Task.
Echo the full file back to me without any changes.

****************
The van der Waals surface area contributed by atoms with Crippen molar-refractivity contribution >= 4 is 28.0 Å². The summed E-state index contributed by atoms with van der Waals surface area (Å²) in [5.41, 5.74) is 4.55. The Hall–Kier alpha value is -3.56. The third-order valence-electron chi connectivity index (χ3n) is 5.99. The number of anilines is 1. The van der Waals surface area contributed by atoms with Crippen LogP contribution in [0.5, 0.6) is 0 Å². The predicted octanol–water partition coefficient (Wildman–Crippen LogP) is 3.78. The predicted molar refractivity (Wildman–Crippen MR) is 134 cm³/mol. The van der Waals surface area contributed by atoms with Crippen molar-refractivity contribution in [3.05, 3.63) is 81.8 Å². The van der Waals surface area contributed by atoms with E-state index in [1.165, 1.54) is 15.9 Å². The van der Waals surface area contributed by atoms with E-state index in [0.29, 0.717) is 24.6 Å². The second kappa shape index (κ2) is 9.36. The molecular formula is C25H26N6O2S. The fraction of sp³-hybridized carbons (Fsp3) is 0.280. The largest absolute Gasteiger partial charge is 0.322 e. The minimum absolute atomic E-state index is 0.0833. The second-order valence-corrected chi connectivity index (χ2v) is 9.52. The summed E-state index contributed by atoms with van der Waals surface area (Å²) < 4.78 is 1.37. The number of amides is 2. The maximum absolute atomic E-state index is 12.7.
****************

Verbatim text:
The van der Waals surface area contributed by atoms with Crippen molar-refractivity contribution >= 4 is 28.0 Å². The summed E-state index contributed by atoms with van der Waals surface area (Å²) in [5.41, 5.74) is 4.55. The Hall–Kier alpha value is -3.56. The third-order valence-electron chi connectivity index (χ3n) is 5.99. The number of anilines is 1. The van der Waals surface area contributed by atoms with Crippen LogP contribution in [0.5, 0.6) is 0 Å². The predicted octanol–water partition coefficient (Wildman–Crippen LogP) is 3.78. The predicted molar refractivity (Wildman–Crippen MR) is 134 cm³/mol. The van der Waals surface area contributed by atoms with Crippen molar-refractivity contribution in [3.05, 3.63) is 81.8 Å². The van der Waals surface area contributed by atoms with E-state index in [1.165, 1.54) is 15.9 Å². The van der Waals surface area contributed by atoms with E-state index in [0.29, 0.717) is 24.6 Å². The second kappa shape index (κ2) is 9.36. The molecular formula is C25H26N6O2S. The fraction of sp³-hybridized carbons (Fsp3) is 0.280. The largest absolute Gasteiger partial charge is 0.322 e. The minimum absolute atomic E-state index is 0.0833. The second-order valence-corrected chi connectivity index (χ2v) is 9.52. The summed E-state index contributed by atoms with van der Waals surface area (Å²) < 4.78 is 1.37. The number of amides is 2. The maximum absolute atomic E-state index is 12.7.